Can Jacquian Williams Be the Best New York Giants Linebacker in 2013?

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Can Jacquian Williams Be the Best New York Giants Linebacker in 2013?
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Jacquian Williams has the raw talent to be the best linebacker on the Giants in 2013.

Debating whether Jacquian Williams can be the best linebacker on the New York Giants in 2013 seems ridiculous.

Williams is a 2011 sixth-round draft pick by Big Blue who has only played in 557 snaps during his two-year NFL career. This is about half of what a three-down linebacker would play in a full regular season.

He also missed six games in 2012 due to a PCL injury. This injury is somehow still bothering him, as he was limited in OTAs this past week, even though he came back from it to play the final four games of last season.

Williams, however, should be the Giants' best linebacker this upcoming season due to his talent and the sad, uncertain state of the other players on the roster at the position.

The 24-year-old’s distinctive quality is his speed. He ran a 4.53 40-yard dash at the South Florida pro day leading up to the 2011 NFL draft. This is a tremendous time for a linebacker. His raw speed translates onto the football field, as Williams is excellent covering ground sideline-to-sideline and can stick with most tight ends and running backs in coverage.

Williams, however, is not yet strong in coverage due to poor instincts. The stats bear this out. In the 2011 regular season, he allowed 78.3 percent of passes completed in his coverage area. A good completion percentage against for a linebacker is between 65 percent and 75 percent.

He improved greatly during the postseason that year, easily his best stretch of football during his short NFL career, as he allowed only 63.6 percent of passes to be completed in his coverage area. His success in this area was short-lived, however, since the completion rate bumped back up to 77.8 percent in 2012.

He also allowed a much higher yards-per-catch average in 2012 compared to 2011. Last season, receivers averaged 12.1 yards per reception in his coverage area compared to 8.9 during the 2011 regular season and 7.9 in the postseason.

While Williams has the necessary speed to be strong in coverage, he is poor at reading and reacting to a receiver’s route. He also has a tendency to focus on the quarterback too much, allowing the receiver enough time to get open.

Williams' speed generally allows him to be strong on deep pass plays (the longest reception he has allowed is only 36 yards) but his poor instincts and bad habit of locking in on the quarterback makes him ineffective on short and intermediate routes.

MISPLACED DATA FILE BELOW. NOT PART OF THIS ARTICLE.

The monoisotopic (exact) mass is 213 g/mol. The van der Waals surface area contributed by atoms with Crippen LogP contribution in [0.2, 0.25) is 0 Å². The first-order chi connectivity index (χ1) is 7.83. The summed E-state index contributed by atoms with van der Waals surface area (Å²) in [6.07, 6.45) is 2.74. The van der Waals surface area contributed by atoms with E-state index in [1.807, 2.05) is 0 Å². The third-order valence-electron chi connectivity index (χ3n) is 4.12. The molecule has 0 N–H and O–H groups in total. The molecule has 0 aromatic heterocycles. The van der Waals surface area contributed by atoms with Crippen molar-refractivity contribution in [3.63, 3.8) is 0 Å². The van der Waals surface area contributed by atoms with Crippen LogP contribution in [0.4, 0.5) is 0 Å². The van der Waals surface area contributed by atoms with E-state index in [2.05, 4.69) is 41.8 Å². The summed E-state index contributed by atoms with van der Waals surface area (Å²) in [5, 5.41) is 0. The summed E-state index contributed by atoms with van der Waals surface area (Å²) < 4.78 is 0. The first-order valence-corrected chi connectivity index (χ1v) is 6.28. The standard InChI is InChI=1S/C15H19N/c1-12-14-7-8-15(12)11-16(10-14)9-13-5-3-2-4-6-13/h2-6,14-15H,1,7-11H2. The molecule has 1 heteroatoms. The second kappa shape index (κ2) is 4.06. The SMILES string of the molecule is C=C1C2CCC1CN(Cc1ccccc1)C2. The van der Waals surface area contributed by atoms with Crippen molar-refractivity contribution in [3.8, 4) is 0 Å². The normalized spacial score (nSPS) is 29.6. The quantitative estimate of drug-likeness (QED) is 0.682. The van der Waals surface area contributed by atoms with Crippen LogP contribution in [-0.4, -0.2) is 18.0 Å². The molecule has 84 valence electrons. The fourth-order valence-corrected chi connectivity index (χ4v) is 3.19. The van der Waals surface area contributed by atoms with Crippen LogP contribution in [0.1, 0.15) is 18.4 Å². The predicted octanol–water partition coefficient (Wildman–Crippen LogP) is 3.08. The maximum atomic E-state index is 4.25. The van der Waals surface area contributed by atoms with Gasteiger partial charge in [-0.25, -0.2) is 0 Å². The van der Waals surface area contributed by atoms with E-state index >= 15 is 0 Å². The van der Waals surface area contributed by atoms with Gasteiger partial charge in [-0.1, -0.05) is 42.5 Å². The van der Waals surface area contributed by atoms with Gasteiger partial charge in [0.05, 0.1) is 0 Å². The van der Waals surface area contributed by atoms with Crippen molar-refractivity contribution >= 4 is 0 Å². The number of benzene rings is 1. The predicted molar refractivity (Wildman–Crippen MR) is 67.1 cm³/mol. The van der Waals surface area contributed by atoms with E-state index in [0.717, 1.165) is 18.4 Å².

More experience and snaps should solve these problems, which would make Williams a truly elite coverage linebacker.

The rest of his game is promising as well. He is effective at blitzing, demonstrating good timing and an ability to quickly find the best route to the quarterback. He only has two career sacks, but if he plays a full season as a three-down linebacker, he is capable of registering three to five sacks and numerous quarterback hits and hurries.

His only weakness in the running game is a tendency to get swallowed up on runs between the tackles due to his lack of bulk (he is only 224 pounds). He holds his own in this area, though, by playing more physical than his lean frame would indicate.

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If Williams stays healthy, he instantly becomes the Giants' best linebacker, especially with all signs pointing to Mathias Kiwanuka taking a majority of his snaps at defensive end in 2013.

The only other player who surpasses him from a talent standpoint is Keith Rivers. The former first-round pick, however, cannot be counted on because of major health concerns.

Rivers has missed 34 of a possible 80 games in his five NFL seasons due to a variety of injuries. If he somehow plays 16 games for the first time in his career then the Giants suddenly have a serviceable linebacking corps, assuming Williams remains injury-free as well. That's not likely, though, and definitely hard to expect.

The rest of Big Blue’s linebackers are unimpressive to say the least. Dan Connor and Mark Herzlich are both backup quality players, yet one of them will likely start at middle linebacker. Aaron Curry has had a disappointing, injury-filled NFL career despite being the fourth overall pick by the Seattle Seahawks in the 2009 draft.

The remaining players on the unit are undrafted rookies Etienne Sabino and Jake Muasau, as well as Spencer Paysinger, who has proven to be better suited for special teams in his first two seasons.

The state of the Giants linebacking corps is such that a raw player with about a half-season's worth of snaps in his NFL career tops the depth chart. The good news is that Williams has the talent to become a Pro Bowl-quality linebacker. He may not get there this year, but he should be more than adequate if he can get his PCL right and avoid any other significant injuries.

All advanced stats courtesy of Pro Football Focus

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